Dealing With Negative Emotions

Recently, after learning from an expert on peak performance, a friend asked me,

 “I listened to the Peak Performance teleseminar with Jon Skidmore and was really struck by it. Because work leads to a lot of conflicted emotions for me, I was wondering if you have any advice on how to reach for “peak performance” when what you would prefer to do is drop kick a few people off a convenient walkway. How do I stay focused on the task at hand, while not discounting some very real (and not un-called-for) negative emotions?

One of my typical responses is to “shut-down”… but it’s not such a great solution long term. If you can’t tell anyone anything, you eventually get cut off even from the people who are supportive. So, I am still looking for ways to move through this without feeling like I am losing all the things I built up, i.e., my professional reputation, my “worth”, standing, and even just the right to be treated as a full member of the academy. It seems that even at this level we get stuck in that “ha-ha, mine’s bigger” mentality…”

The negative emotions my colleague is feeling are definitely warranted. She has been treated poorly. Pretending that those emotions are not there is unhelpful and unhealthy. And, focusing on them is not that great either (hmmm…been there, done that).

One idea that is useful in this and other situations (and I have used it myself) is:

Act ‘as if.’

Here is how it works. Just as you may have heard that sometimes we need to “act as if” something is in place or a situation is resolved (e.g., that we are confident, that we are slim, that we are great speakers, etc.), in difficult situations at work, we need to “act as if”

  • we are not being ignored
  • we are being treated collegially
  • we are being asked (and valued for) our opinions
  • and the like.

To prepare for some days of acting “as if,” get yourself in a frame of mind of how you would behave (interact) if everything things were hunky dory at work (even when you know that they are not). Imagine and envision what that would look and feel like.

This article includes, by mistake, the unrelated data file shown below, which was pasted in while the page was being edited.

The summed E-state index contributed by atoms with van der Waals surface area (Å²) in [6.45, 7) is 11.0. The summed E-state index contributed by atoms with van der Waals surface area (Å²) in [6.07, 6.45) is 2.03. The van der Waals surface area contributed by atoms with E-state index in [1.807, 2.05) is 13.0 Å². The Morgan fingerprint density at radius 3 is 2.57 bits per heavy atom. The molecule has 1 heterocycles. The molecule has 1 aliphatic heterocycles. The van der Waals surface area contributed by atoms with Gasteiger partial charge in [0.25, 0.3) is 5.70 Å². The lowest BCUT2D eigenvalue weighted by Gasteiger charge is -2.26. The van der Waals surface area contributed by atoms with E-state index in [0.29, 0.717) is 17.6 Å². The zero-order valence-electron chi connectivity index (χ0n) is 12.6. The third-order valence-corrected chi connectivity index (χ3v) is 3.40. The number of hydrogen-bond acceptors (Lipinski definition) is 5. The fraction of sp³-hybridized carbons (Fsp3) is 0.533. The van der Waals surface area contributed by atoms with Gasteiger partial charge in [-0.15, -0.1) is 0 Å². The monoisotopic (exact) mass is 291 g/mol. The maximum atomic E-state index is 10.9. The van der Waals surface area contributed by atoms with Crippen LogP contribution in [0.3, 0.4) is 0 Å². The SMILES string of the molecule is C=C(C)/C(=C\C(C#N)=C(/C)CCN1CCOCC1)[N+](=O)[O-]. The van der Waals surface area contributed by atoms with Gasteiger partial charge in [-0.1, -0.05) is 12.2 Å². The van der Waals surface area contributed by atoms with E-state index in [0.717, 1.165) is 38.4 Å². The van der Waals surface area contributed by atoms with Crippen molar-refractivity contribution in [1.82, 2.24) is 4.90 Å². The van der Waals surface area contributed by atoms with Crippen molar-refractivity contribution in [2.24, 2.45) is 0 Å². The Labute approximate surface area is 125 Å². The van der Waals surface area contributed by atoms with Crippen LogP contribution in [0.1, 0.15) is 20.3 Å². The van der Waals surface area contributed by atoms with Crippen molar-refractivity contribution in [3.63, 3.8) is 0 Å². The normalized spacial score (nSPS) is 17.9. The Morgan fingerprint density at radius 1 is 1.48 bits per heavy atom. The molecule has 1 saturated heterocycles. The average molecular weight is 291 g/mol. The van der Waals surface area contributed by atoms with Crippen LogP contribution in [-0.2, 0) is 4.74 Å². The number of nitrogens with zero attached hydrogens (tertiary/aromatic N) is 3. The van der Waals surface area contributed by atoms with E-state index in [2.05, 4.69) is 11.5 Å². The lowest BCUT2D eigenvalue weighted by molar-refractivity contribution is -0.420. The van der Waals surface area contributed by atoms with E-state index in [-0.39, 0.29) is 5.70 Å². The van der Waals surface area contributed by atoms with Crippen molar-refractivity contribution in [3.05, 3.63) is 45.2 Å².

Note: This is not about being fake or inauthentic; you are “trying on” something just like you “try on” an outfit or a pair of shoes. I think about this being one of the ways that we audition things in life. So, in this case, you are auditioning the idea of acting ‘as if’ you are a full member of the academy, being respected, and interacting comfortably with your colleagues.

When you try this out (if you decide to do so, you can also analyze the result. What was different when you tried this? What ended up being affected. Anything? Did you feel different? Did others behave differently?

There are no guarantees. However, acting ‘as if,’ albeit tiring at first, is worth trying. You will be able to see if it is more beneficial and in fact, less exhausting, than being in a toxic situation, where you can’t possibly achieve peak performance because of the focus on the negative of what is happening.

And if you would also like weekly doses of positivity, please visit the Staying Positive Society. We are a positive group and would love to have you join us!

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